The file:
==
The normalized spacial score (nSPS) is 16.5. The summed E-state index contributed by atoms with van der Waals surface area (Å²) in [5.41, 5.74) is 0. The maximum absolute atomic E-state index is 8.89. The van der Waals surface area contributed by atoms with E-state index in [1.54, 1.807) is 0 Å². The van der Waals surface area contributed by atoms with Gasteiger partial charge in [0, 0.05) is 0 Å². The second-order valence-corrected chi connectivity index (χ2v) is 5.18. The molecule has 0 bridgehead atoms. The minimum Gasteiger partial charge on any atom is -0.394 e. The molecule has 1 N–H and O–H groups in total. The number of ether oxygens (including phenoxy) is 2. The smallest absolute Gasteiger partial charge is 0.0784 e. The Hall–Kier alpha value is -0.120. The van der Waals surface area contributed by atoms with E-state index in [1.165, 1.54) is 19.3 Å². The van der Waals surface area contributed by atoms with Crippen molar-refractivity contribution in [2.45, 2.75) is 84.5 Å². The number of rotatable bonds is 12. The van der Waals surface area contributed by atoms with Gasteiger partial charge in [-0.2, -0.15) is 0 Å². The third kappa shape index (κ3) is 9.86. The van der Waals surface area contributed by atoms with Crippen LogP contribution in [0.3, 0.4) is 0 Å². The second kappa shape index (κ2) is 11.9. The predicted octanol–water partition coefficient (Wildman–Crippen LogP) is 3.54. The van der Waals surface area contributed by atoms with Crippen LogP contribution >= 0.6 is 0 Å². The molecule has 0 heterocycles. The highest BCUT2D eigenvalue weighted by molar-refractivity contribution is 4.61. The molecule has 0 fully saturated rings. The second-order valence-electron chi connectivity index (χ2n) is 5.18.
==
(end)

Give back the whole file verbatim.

The normalized spacial score (nSPS) is 16.5. The summed E-state index contributed by atoms with van der Waals surface area (Å²) in [5.41, 5.74) is 0. The maximum absolute atomic E-state index is 8.89. The van der Waals surface area contributed by atoms with E-state index in [1.54, 1.807) is 0 Å². The van der Waals surface area contributed by atoms with Gasteiger partial charge in [0, 0.05) is 0 Å². The second-order valence-corrected chi connectivity index (χ2v) is 5.18. The molecule has 0 bridgehead atoms. The minimum Gasteiger partial charge on any atom is -0.394 e. The molecule has 1 N–H and O–H groups in total. The number of ether oxygens (including phenoxy) is 2. The smallest absolute Gasteiger partial charge is 0.0784 e. The Hall–Kier alpha value is -0.120. The van der Waals surface area contributed by atoms with E-state index in [1.165, 1.54) is 19.3 Å². The van der Waals surface area contributed by atoms with Crippen molar-refractivity contribution in [2.45, 2.75) is 84.5 Å². The number of rotatable bonds is 12. The van der Waals surface area contributed by atoms with Gasteiger partial charge in [-0.2, -0.15) is 0 Å². The third kappa shape index (κ3) is 9.86. The van der Waals surface area contributed by atoms with Crippen LogP contribution in [0.3, 0.4) is 0 Å². The second kappa shape index (κ2) is 11.9. The predicted octanol–water partition coefficient (Wildman–Crippen LogP) is 3.54. The van der Waals surface area contributed by atoms with Crippen LogP contribution >= 0.6 is 0 Å². The molecule has 0 heterocycles. The highest BCUT2D eigenvalue weighted by molar-refractivity contribution is 4.61. The molecule has 0 fully saturated rings. The second-order valence-electron chi connectivity index (χ2n) is 5.18.